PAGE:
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Original Article
34 (
2
); 144-148
doi:
10.4103/ijn.ijn_311_22

Prevalence and Predictive Factors of Rhabdomyolysis in COVID-19 Patients: A Cross-sectional Study

Emergency Medicine Department, School of Medicine, Shohadaye Tajrish Hospital, Faculty of Medicine, Shahid Beheshti University of Medical Sciences, Tehran, Iran
Physiology Research Center, Iran University of Medical Sciences, Tehran, Iran
Department of Emergency Medicine, NYC Health and Hospitals, Coney Island, New York, USA
Men’s Health and Reproductive Health Research Center, Shahid Beheshti University of Medical Sciences, Tehran, Iran
Pediatric Chronic Kidney Disease Research Center, Tehran University of Medical Sciences, Tehran, Iran
Corresponding author: Dr. Mahmoud Yousefifard, Physiology Research Center, School of Medicine, Iran University of Medical Sciences, Shahid Hemmat Highway, Tehran 14496-14535, Iran. E-mail: yousefifard20@gmail.com Dr. Saeed Safari, Men’s Health and Reproductive Health Research Center, Shohadaye Tajrish Hospital, Shahrdari Avenue, Tajrish Square, Tehran, Iran. E-mail: Safari266@gmail.com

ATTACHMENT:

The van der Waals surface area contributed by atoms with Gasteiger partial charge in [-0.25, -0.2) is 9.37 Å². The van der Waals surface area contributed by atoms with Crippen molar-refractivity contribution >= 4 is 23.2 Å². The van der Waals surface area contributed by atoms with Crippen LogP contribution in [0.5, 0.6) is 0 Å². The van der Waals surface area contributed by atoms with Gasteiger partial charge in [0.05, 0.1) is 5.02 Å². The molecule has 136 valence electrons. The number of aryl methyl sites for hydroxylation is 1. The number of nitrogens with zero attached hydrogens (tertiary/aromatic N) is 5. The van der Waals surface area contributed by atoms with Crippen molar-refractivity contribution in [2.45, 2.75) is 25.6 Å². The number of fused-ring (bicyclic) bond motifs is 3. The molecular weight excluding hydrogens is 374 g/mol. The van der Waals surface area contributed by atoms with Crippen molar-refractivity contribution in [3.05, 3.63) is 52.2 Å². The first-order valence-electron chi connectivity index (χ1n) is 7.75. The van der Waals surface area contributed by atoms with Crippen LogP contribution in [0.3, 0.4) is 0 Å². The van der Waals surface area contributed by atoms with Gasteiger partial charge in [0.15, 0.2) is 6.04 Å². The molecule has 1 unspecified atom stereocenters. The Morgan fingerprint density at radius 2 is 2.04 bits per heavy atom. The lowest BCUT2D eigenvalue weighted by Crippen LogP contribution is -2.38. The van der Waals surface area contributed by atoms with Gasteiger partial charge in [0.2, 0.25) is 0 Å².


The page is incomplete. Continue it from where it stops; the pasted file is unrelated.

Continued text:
Licence
This is an open access journal, and articles are distributed under the terms of the Creative Commons Attribution-NonCommercial-ShareAlike 4.0 License, which allows others to remix, tweak, and build upon the work non-commercially, as long as appropriate credit is given and the new creations are licensed under the identical terms.

How to cite this article: Hashemi B, Farhangi N, Toloui A, Alavi SN, Forouzanfar MM, Ramawad HA, et al. Prevalence and Predictive Factors of Rhabdomyolysis in COVID-19 Patients: A Cross-sectional Study. Indian J Nephrol. 2024;34:144–8. doi: 10.4103/ijn.ijn_311_22

Abstract